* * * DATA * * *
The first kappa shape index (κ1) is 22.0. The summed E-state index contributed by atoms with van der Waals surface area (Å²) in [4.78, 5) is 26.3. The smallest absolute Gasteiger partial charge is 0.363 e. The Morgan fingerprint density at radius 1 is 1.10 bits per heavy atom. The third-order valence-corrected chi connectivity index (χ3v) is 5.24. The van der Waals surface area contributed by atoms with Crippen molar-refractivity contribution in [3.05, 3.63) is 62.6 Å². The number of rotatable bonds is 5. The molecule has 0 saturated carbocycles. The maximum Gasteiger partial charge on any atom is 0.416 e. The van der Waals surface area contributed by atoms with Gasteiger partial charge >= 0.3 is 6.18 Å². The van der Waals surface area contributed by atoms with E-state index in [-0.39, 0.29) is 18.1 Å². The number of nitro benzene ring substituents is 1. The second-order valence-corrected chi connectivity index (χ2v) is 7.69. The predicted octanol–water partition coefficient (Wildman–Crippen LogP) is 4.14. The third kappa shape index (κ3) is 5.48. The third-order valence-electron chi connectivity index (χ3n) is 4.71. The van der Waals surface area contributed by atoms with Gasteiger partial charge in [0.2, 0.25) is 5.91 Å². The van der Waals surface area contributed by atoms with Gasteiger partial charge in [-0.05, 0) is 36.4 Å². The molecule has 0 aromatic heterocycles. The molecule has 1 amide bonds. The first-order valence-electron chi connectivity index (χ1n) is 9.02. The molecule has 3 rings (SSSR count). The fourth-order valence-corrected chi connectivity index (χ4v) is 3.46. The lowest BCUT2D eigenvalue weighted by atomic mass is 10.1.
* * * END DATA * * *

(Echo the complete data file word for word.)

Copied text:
The first kappa shape index (κ1) is 22.0. The summed E-state index contributed by atoms with van der Waals surface area (Å²) in [4.78, 5) is 26.3. The smallest absolute Gasteiger partial charge is 0.363 e. The Morgan fingerprint density at radius 1 is 1.10 bits per heavy atom. The third-order valence-corrected chi connectivity index (χ3v) is 5.24. The van der Waals surface area contributed by atoms with Crippen molar-refractivity contribution in [3.05, 3.63) is 62.6 Å². The number of rotatable bonds is 5. The molecule has 0 saturated carbocycles. The maximum Gasteiger partial charge on any atom is 0.416 e. The van der Waals surface area contributed by atoms with Gasteiger partial charge >= 0.3 is 6.18 Å². The van der Waals surface area contributed by atoms with E-state index in [-0.39, 0.29) is 18.1 Å². The number of nitro benzene ring substituents is 1. The second-order valence-corrected chi connectivity index (χ2v) is 7.69. The predicted octanol–water partition coefficient (Wildman–Crippen LogP) is 4.14. The third kappa shape index (κ3) is 5.48. The third-order valence-electron chi connectivity index (χ3n) is 4.71. The van der Waals surface area contributed by atoms with Gasteiger partial charge in [0.2, 0.25) is 5.91 Å². The van der Waals surface area contributed by atoms with Gasteiger partial charge in [-0.05, 0) is 36.4 Å². The molecule has 0 aromatic heterocycles. The molecule has 1 amide bonds. The first-order valence-electron chi connectivity index (χ1n) is 9.02. The molecule has 3 rings (SSSR count). The fourth-order valence-corrected chi connectivity index (χ4v) is 3.46. The lowest BCUT2D eigenvalue weighted by atomic mass is 10.1.